The Bitcoin Cash community has been patiently waiting for weeks for the November 15, 2020 upgrade and the day is finally here. Every six months the Bitcoin Cash network upgrades, but this time around, a conflict sparked over Bitcoin ABC’s Infrastructure Funding Plan (IFP). During the course of the day, the following editorial will be monitoring the Bitcoin Cash upgrade in real-time so our readers can be kept up to date.
Shortly after 12:00 p.m., UTC on November 15, 2020, Bitcoin Cash experienced a scheduled upgrade. Bitcoin Cash developers from various full node projects changed the Difficulty Adjustment Algorithm (DAA) to a new DAA called ‘aserti3-2d‘ (or ‘ASERT’ for short).
The aserti3-2d Github description details that people can get a “high-level description of the motivation and background” for ASERT by reading the programmer Jonathan Toomim’s read.cash article. Specifications for ASERT can be read here on the Bitcoin Cash upgrade specifications web portal.
As usual, Bitcoin Cash supporters watched the upgrade in real-time by leveraging the web portal Coin Dance. The website has maintained a countdown clock for the upgrade, information, and it displays three full node software clients in three separate sections. Additionally, the fork monitor operated by the derivatives exchange Bitmex has also been monitoring the fork.
The data shown on Coin Dance includes the full node clients’ Bitcoin Unlimited, Bitcoin Cash Node (BCHN), and Bitcoin ABC. Coin Dance stats say BCH Unlimited 126.96.36.199 will follow the longest chain. Bitcoin Cash Node (BCHN) 22.1.0 will follow the longest chain, unless the 10-block re-org protection is violated. Bitcoin ABC 0.22.4 will follow the chain that complies with the Infrastructure Funding Plan (IFP).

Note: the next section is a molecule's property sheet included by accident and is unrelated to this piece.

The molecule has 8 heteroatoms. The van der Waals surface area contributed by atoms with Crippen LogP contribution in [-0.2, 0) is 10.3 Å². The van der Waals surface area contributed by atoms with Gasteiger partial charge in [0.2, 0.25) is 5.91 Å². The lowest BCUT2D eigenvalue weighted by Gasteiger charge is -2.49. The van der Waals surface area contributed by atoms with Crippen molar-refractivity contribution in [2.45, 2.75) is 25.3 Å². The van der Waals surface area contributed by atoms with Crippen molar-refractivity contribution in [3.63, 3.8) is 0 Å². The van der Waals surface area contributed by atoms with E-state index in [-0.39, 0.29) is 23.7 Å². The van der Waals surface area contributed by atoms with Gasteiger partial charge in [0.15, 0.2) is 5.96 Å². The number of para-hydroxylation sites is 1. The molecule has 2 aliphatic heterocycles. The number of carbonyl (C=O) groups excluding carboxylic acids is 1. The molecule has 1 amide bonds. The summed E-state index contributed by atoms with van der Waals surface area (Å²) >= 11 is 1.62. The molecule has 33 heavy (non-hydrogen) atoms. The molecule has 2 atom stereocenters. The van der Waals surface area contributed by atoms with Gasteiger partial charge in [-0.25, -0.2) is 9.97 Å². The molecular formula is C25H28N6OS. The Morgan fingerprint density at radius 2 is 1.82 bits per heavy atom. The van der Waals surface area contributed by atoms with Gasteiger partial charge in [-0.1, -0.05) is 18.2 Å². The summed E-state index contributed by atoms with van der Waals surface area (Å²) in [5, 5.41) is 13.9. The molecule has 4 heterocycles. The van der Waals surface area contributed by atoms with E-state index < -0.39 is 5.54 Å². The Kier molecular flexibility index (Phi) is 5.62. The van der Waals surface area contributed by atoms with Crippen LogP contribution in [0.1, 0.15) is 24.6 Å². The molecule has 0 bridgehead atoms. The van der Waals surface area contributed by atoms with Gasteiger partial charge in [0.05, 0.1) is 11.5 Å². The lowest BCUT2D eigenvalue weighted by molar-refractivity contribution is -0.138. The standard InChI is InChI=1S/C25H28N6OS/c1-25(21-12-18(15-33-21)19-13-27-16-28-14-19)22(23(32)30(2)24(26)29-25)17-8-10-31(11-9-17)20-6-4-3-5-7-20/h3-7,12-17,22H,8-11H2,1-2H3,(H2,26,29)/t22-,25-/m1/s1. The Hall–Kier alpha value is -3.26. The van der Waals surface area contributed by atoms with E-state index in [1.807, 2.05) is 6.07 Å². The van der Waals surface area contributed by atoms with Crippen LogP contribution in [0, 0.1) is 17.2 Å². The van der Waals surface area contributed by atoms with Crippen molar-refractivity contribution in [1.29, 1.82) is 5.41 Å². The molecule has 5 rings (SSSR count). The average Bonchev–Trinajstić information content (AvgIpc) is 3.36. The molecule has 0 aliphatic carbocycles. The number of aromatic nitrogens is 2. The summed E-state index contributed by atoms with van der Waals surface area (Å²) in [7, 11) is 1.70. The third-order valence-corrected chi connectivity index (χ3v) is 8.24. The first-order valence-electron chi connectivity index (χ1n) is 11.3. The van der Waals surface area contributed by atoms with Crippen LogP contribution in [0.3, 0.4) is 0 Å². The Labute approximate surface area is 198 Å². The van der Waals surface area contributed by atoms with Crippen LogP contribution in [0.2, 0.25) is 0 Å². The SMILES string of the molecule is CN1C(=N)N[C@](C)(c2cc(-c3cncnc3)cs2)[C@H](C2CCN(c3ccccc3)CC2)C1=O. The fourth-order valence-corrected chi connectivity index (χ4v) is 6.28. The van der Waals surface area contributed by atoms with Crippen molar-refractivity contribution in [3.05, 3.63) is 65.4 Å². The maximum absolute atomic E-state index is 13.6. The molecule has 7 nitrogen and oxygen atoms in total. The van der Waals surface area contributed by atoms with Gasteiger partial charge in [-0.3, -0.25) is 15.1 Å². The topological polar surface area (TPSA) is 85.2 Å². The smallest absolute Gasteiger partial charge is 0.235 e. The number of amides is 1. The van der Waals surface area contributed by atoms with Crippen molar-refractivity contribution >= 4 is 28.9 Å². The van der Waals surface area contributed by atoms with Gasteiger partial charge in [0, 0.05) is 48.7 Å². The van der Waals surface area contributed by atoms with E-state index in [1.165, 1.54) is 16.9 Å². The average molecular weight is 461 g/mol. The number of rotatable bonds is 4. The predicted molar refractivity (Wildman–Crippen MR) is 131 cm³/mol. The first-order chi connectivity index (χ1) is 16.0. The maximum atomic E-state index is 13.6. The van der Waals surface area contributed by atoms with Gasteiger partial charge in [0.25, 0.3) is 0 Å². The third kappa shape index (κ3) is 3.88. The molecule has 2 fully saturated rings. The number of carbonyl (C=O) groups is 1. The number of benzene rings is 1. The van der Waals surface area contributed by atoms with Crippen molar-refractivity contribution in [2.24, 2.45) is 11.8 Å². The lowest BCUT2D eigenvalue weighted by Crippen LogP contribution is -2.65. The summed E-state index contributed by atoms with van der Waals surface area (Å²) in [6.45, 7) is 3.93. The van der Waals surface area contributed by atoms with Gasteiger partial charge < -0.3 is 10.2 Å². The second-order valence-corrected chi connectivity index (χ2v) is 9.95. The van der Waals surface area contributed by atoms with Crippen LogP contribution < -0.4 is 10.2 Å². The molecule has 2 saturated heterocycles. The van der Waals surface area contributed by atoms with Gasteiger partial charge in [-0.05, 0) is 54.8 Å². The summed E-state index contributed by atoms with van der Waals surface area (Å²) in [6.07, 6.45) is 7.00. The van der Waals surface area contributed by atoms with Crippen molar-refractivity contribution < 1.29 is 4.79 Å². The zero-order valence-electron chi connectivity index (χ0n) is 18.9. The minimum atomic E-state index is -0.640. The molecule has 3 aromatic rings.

Because Bitcoin ABC stuck with implementing the IFP, it is expected to produce two incompatible networks. Every full node client, except for ABC’s IFP version, will be agreeing on the same rules. Bitcoin cash (BCH) users should see a smooth transition, but they may see an airdropped coin if miners decide to mine the ABC software that introduces the controversial IFP mechanism.
At approximately 6:55 a.m. EST, at Bitcoin Cash (BCH) block height 661,641 the upgrade was initiated. Following block 661,641, six more blocks needed to be mined for the upgrade to go live on the network. The last Bitcoin Cash common block was at block height 661,647 and was mined by Binance.
The live stream crypto show hosted by Collin Enstad will be broadcasting live today on November 15 with Mike Komaransky and the show will be covering the airdrop all day on Youtube with a number of special guests.
News.Bitcoin.com readers can check out prior articles on this subject here, here, here, and this article here. Those editorials not only explain the situation at hand but also wallet and exchange contingency plans. A number of wallets and exchanges plan to support both tokens in the event of a split, while other third-party services have revealed only supporting one side.
During the morning hours before fork activation, the crypto trading exchange Coinex changed the futures market from BCHN and BCHA to BCH and BCHA to represent the split. At the time of publication, spot prices for Bitcoin Cash (BCH) on Coinex are $243 per unit while ABC’s airdrop token is $15.82 per unit. On Poloniex the ABC airdrop is swapping for $14 against USDT pairs, and on Coinflex ABC is trading for $11 per unit.
Software developer Christ Troutner announced the launch of a website that hosts a splitting tool and the alpha web-based tool at splitbch.com will be available after the upgrade is settled. Troutner also published a demo of the splitbch splitting tool on Youtube.
What do you think about the completion of the Bitcoin Cash upgrade and the split? Let us know what you think about this subject in the comments section below.
Image Credits: Shutterstock, Pixabay, Wiki Commons, BCH.info
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